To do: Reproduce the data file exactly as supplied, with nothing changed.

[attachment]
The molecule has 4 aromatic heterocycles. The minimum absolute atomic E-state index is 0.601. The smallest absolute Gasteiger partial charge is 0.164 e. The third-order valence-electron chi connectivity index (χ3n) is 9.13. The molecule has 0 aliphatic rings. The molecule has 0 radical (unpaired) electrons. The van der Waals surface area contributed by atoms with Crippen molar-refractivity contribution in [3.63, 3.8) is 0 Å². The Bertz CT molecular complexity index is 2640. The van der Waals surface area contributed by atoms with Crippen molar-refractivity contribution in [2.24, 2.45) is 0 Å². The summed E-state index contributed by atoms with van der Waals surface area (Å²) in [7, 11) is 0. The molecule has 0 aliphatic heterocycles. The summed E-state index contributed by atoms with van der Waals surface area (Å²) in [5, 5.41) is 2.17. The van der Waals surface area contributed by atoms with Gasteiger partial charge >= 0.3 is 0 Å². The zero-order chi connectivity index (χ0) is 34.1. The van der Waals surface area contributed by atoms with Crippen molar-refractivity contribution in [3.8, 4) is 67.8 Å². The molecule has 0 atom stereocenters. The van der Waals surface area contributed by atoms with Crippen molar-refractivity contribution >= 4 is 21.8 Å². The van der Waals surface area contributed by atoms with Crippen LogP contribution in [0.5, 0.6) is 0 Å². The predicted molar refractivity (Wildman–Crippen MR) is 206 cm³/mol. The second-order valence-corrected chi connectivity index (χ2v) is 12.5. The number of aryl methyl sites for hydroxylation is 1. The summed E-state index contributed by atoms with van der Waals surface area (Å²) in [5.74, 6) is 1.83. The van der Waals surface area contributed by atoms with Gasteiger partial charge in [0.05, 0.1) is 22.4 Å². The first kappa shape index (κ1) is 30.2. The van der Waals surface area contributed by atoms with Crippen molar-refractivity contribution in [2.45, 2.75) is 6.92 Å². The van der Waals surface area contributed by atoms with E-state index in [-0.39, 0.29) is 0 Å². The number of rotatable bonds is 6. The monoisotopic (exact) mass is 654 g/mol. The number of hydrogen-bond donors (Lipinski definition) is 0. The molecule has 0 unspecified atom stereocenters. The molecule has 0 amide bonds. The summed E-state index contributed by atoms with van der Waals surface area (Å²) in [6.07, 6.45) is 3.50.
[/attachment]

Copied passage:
The molecule has 4 aromatic heterocycles. The minimum absolute atomic E-state index is 0.601. The smallest absolute Gasteiger partial charge is 0.164 e. The third-order valence-electron chi connectivity index (χ3n) is 9.13. The molecule has 0 aliphatic rings. The molecule has 0 radical (unpaired) electrons. The van der Waals surface area contributed by atoms with Crippen molar-refractivity contribution in [3.63, 3.8) is 0 Å². The Bertz CT molecular complexity index is 2640. The van der Waals surface area contributed by atoms with Crippen molar-refractivity contribution in [2.24, 2.45) is 0 Å². The summed E-state index contributed by atoms with van der Waals surface area (Å²) in [7, 11) is 0. The molecule has 0 aliphatic heterocycles. The summed E-state index contributed by atoms with van der Waals surface area (Å²) in [5, 5.41) is 2.17. The van der Waals surface area contributed by atoms with Gasteiger partial charge >= 0.3 is 0 Å². The zero-order chi connectivity index (χ0) is 34.1. The van der Waals surface area contributed by atoms with Crippen molar-refractivity contribution in [3.8, 4) is 67.8 Å². The molecule has 0 atom stereocenters. The van der Waals surface area contributed by atoms with Crippen molar-refractivity contribution >= 4 is 21.8 Å². The van der Waals surface area contributed by atoms with Crippen LogP contribution in [0.5, 0.6) is 0 Å². The predicted molar refractivity (Wildman–Crippen MR) is 206 cm³/mol. The second-order valence-corrected chi connectivity index (χ2v) is 12.5. The number of aryl methyl sites for hydroxylation is 1. The summed E-state index contributed by atoms with van der Waals surface area (Å²) in [5.74, 6) is 1.83. The van der Waals surface area contributed by atoms with Gasteiger partial charge in [0.05, 0.1) is 22.4 Å². The first kappa shape index (κ1) is 30.2. The van der Waals surface area contributed by atoms with Crippen molar-refractivity contribution in [2.45, 2.75) is 6.92 Å². The van der Waals surface area contributed by atoms with E-state index in [-0.39, 0.29) is 0 Å². The number of rotatable bonds is 6. The monoisotopic (exact) mass is 654 g/mol. The number of hydrogen-bond donors (Lipinski definition) is 0. The molecule has 0 unspecified atom stereocenters. The molecule has 0 amide bonds. The summed E-state index contributed by atoms with van der Waals surface area (Å²) in [6.07, 6.45) is 3.50.